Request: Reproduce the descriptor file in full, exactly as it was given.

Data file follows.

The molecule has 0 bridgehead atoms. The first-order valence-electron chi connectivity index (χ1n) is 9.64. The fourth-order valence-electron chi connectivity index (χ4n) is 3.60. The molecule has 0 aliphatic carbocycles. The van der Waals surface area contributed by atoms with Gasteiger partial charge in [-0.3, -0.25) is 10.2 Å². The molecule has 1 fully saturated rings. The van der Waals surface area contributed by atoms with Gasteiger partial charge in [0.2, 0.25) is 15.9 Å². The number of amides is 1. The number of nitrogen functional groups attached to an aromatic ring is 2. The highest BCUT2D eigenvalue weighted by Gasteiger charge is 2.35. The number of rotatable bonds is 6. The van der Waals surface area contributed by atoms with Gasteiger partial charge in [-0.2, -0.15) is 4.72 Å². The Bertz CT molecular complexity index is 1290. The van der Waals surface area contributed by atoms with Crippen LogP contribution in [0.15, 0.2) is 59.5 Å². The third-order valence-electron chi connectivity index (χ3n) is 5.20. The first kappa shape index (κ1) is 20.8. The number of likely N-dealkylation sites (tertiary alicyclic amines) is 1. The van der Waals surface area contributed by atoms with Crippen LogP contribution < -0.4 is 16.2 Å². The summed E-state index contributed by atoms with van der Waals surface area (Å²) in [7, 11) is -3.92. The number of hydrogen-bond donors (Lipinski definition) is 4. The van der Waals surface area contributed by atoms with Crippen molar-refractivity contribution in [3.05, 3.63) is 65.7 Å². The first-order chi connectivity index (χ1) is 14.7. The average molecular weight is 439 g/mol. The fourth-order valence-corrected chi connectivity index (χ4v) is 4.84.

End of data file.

The molecule has 0 bridgehead atoms. The first-order valence-electron chi connectivity index (χ1n) is 9.64. The fourth-order valence-electron chi connectivity index (χ4n) is 3.60. The molecule has 0 aliphatic carbocycles. The van der Waals surface area contributed by atoms with Gasteiger partial charge in [-0.3, -0.25) is 10.2 Å². The molecule has 1 fully saturated rings. The van der Waals surface area contributed by atoms with Gasteiger partial charge in [0.2, 0.25) is 15.9 Å². The number of amides is 1. The number of nitrogen functional groups attached to an aromatic ring is 2. The highest BCUT2D eigenvalue weighted by Gasteiger charge is 2.35. The number of rotatable bonds is 6. The van der Waals surface area contributed by atoms with Gasteiger partial charge in [-0.2, -0.15) is 4.72 Å². The Bertz CT molecular complexity index is 1290. The van der Waals surface area contributed by atoms with Crippen LogP contribution in [0.15, 0.2) is 59.5 Å². The third-order valence-electron chi connectivity index (χ3n) is 5.20. The first kappa shape index (κ1) is 20.8. The number of likely N-dealkylation sites (tertiary alicyclic amines) is 1. The van der Waals surface area contributed by atoms with Crippen LogP contribution < -0.4 is 16.2 Å². The summed E-state index contributed by atoms with van der Waals surface area (Å²) in [7, 11) is -3.92. The number of hydrogen-bond donors (Lipinski definition) is 4. The van der Waals surface area contributed by atoms with Crippen molar-refractivity contribution in [3.05, 3.63) is 65.7 Å². The first-order chi connectivity index (χ1) is 14.7. The average molecular weight is 439 g/mol. The fourth-order valence-corrected chi connectivity index (χ4v) is 4.84.